Florence in winter is a delight. You can get even into the Uffizi without queuing. Stand quietly in front of your favourite paintings or frescos for as long as you like without crowds around you all the time. And when you feel like feeding body rather than soul, get into decent restaurants which are half-empty. It can certainly be cold: but with luck, you’ll be able to walk around under blue skies. We hadn’t expected snow, though! Nor had the Florentines, judging by the way everything ground to a complete halt for a day. But it did all look wonderful.
If you happen to be in Tuscany before January 23, do go to the Bronzino exhibition at Palazzo Strozzi. It is a unique opportunity to see some 80% of Bronzino’s surviving paintings together. And the exhibition is quite beautifully put together and wonderfully presented (the contrast with the Uffizi’s dreadfully drear hanging could hardly be greater). And if you have the chance, get yourself on one of the weekly tours of the Contini Bonacossi collection acquired by the Uffizi a dozen years ago and still not on general display. It includes the wonderful Veronese portrait of Iseppo da Porto and his young son which we liked so much at the Louvre last year.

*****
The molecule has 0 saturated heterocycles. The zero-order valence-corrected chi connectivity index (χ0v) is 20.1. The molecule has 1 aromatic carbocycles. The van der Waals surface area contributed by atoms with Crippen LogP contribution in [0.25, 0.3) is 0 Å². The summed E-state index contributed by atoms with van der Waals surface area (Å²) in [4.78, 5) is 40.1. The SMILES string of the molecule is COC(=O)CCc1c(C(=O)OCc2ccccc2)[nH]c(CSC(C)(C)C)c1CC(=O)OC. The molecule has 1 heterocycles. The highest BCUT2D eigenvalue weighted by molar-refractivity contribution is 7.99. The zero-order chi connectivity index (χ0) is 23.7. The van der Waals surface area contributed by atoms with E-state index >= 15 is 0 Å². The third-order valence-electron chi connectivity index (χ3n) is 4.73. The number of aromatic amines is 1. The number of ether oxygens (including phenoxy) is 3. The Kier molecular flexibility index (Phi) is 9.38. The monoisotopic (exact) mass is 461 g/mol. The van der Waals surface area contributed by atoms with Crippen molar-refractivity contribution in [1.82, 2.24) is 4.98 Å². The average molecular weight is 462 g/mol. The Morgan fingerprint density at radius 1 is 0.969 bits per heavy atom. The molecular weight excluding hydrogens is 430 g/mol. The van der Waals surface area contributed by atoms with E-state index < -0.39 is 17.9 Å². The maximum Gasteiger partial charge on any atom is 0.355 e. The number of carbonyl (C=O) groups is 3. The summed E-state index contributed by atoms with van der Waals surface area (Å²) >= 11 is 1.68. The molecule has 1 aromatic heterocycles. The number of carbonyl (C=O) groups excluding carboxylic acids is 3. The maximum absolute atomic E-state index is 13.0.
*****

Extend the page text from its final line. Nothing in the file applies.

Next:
We ate well (surprise, surprise). These are the three places we’ll definitely go back to (and they will still be there after January 23rd, so make a note!):
- Cibrèino (Trattoria Cibrèo) Via de’ Macci 122/r. This shares a kitchen of the very expensive Cibrèo restaurant next door: but you will eat as well for less than half the price. (You can’t book, and might have to share a table if there are only two of you.)
- Olio & Convivium Via Santo Spirito 4. A modern take on Tuscan food — we liked the atmosphere, the food, and the stunning wine list.
- Cantinetta dei Verrazzano Via dei Tavolini, 18/r. Fantastic place if you want a light (not cheap!) lunch.